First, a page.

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You are here: Home Newsroom Our Ideas Themes in the News Archive September 2011 Education Policy Choices: Unsuccessful, Unproven or Unaffordable

Education Policy Choices: Unsuccessful, Unproven or Unaffordable

  • 09-29-2011
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Themes in the News for the week of Sept. 26-30, 2011


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Last week, President Barack Obama affirmed that states were struggling under unrealistic requirements of the No Child Left Behind law. States can now obtain waivers from meeting proficiency rates in reading and mathematics, in return for adopting key pieces of the administration’s reform agenda. The move may be attractive to some states, but to others, it presents a difficult choice between two undesirable alternatives.

First, states could choose not to seek the waiver. That would retain a nearly impossible commitment for students to achieve proficiency in reading and math—up to 100 percent in 2014. Missing proficiency targets brings steep consequences. With each year schools fail to meet the benchmarks, they could face state takeovers, closures or charter conversions. Earlier this year, Education Secretary Arne Duncan told Congress that 82 percent of schools were on track to fail, given the current NCLB requirements (Education Department). In California, more than 3,800 schools were labeled in need of improvement after missing benchmarks for at least two years (CDE).

On the other hand, states that accept the waivers would have to adopt higher college and career standards, tie teacher evaluations to test scores, intervene in more low-performing schools, be receptive to charter involvement and accomplish all this without new resources (New York Times, Washington Post, USA Today, Colorlines, Christian Science Monitor). Schools are concerned because some of the replacement requirements are either untested (with no assurance they would accomplish their goals) or they are very expensive (schools are already financially stressed just keeping the doors open and teachers employed).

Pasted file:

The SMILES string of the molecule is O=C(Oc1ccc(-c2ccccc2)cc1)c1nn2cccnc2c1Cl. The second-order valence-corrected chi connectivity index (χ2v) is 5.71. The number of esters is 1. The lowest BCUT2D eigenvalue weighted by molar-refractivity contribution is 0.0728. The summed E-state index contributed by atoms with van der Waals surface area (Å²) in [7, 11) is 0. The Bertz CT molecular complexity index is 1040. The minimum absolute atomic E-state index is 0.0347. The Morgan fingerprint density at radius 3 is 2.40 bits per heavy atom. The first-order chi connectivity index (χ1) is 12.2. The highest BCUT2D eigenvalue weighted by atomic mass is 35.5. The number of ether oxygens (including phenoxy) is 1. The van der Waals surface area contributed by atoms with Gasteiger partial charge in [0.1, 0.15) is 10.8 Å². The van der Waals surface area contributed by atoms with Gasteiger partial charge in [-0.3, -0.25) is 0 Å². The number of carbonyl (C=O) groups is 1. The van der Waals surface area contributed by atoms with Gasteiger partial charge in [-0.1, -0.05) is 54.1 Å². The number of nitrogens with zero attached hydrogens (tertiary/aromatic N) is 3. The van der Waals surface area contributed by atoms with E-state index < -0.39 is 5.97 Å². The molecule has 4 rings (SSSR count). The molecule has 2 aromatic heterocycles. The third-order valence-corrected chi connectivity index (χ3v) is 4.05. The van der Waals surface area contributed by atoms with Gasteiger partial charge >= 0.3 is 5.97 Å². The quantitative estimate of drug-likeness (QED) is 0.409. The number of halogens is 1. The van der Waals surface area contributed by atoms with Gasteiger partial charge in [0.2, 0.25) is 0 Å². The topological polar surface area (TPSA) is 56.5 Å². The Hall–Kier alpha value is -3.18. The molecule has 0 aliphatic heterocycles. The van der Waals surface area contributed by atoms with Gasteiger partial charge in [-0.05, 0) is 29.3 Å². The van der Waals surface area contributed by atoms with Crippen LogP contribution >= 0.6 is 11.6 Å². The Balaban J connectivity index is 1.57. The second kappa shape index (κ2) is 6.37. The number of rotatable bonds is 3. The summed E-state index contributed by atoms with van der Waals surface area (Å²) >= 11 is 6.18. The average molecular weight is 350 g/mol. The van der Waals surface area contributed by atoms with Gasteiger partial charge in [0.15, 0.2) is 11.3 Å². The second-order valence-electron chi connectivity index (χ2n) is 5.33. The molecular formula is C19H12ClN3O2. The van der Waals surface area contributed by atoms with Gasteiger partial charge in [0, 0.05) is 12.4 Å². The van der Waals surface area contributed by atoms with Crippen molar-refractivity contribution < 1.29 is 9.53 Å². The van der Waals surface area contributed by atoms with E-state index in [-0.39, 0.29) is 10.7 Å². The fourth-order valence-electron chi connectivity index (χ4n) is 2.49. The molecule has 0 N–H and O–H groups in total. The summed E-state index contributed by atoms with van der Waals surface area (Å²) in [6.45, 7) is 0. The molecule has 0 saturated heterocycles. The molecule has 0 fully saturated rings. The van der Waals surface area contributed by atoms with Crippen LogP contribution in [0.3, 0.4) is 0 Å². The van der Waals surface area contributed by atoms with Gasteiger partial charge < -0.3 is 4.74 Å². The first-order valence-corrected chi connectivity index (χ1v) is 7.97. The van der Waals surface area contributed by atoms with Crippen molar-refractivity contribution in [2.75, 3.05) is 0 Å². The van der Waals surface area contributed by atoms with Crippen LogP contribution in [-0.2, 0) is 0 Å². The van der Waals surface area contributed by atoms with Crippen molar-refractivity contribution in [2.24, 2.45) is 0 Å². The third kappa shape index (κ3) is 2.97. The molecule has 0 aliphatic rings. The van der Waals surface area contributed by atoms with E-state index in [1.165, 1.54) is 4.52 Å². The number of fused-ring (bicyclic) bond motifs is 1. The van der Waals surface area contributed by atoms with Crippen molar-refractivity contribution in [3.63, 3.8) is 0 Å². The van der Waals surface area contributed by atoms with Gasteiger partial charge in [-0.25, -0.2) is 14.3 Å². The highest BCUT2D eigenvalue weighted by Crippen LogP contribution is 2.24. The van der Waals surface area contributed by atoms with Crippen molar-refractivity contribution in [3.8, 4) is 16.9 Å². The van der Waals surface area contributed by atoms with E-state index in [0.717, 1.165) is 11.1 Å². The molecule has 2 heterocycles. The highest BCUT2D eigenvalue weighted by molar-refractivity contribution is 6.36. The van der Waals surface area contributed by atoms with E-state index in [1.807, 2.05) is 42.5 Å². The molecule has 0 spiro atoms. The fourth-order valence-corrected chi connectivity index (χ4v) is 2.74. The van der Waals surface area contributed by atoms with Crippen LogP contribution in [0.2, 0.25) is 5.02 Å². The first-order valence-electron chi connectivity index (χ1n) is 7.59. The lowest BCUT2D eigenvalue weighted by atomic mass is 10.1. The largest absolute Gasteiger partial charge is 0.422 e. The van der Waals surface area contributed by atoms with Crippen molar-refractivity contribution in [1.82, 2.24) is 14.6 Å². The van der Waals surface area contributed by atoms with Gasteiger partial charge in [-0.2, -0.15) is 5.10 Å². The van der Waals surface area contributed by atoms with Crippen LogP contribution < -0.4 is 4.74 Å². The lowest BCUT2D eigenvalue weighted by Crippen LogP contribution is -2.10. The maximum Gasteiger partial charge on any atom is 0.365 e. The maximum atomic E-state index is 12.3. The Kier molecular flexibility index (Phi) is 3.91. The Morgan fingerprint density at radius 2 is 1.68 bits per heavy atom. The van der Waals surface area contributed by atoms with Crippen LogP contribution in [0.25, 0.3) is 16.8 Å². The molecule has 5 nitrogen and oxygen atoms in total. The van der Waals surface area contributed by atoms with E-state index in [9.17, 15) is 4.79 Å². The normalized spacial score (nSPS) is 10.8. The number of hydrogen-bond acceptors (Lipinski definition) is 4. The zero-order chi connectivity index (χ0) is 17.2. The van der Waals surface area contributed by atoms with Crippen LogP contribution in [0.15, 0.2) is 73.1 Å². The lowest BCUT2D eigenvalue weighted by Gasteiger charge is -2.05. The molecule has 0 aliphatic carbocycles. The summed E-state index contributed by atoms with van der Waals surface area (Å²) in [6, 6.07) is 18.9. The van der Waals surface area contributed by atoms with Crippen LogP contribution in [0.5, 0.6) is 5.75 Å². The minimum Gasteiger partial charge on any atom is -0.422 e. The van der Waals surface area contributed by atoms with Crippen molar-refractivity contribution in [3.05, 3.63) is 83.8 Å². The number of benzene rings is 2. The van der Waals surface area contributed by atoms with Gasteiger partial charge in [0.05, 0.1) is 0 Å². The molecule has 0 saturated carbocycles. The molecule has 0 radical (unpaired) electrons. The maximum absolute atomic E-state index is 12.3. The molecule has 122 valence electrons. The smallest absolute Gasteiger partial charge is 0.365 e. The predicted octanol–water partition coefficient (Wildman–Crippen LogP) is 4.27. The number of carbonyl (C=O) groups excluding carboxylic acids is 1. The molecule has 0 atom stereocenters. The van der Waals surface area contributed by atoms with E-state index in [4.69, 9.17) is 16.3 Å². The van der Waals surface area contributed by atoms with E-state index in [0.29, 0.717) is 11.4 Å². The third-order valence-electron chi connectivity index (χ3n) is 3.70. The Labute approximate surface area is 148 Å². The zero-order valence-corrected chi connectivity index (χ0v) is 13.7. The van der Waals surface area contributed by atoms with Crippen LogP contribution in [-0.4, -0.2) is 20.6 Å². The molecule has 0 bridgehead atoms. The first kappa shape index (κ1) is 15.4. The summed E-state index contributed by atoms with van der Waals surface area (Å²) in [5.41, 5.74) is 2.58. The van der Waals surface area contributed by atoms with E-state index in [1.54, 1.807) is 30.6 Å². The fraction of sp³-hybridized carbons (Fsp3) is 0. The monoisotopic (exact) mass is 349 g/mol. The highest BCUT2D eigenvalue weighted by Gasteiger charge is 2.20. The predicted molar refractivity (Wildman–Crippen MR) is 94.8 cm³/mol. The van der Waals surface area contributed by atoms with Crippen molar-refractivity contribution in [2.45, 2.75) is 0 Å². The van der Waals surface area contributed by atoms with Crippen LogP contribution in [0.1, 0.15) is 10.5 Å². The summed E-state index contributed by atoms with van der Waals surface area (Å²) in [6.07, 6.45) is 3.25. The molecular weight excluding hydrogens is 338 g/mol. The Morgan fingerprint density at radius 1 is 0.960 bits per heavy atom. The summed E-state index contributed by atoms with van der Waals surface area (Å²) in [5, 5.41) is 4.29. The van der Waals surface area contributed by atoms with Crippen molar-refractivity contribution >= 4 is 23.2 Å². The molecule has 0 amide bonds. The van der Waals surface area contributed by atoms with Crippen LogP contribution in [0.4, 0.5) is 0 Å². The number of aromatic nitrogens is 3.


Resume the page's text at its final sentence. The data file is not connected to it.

California ppe 2007-11California’s Superintendent of Public Instruction Tom Torlakson has reservations:  “We are carefully examining the proposal, which would appear to cost billions of dollars to fully implement, at a time when California and many other states remain in financial crisis” (CDE release, Educated Guess, Education Week). California has been hit hard by the economic crisis and has seen a steady decline of more than $500 per student over the last three years (see chart).

The waivers impose untested strategies on schools and states to gauge learning and progress (Washington Post). UC Berkeley education professor Bruce Fuller said that relief from the onerous portions of NCLB comes with requirements that are “not always backed by evidence, but now there’s a new president, and he has a new set of remedies which he thinks are going to be effective (Colorlines).

On a positive note the willingness to grant waivers signals that key education leaders recognize that No Child Left Behind is crumbling as the cornerstone of the nation’s education policy. Unfortunately, schools now have to choose between unsuccessful old policies and unproven new reforms, while lacking resources to accomplish either. With or without waivers, California and other states are in an awful position of meeting requirements without proper support.

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Weekly Themes In The News

Each Friday “Themes in the News” explores one of the current week’s “breaking news” topics—selected by IDEA staff and its partners—for summary and reflection.   Hyperlinks of the news stories, which are cited, allow readers to explore the theme on their own.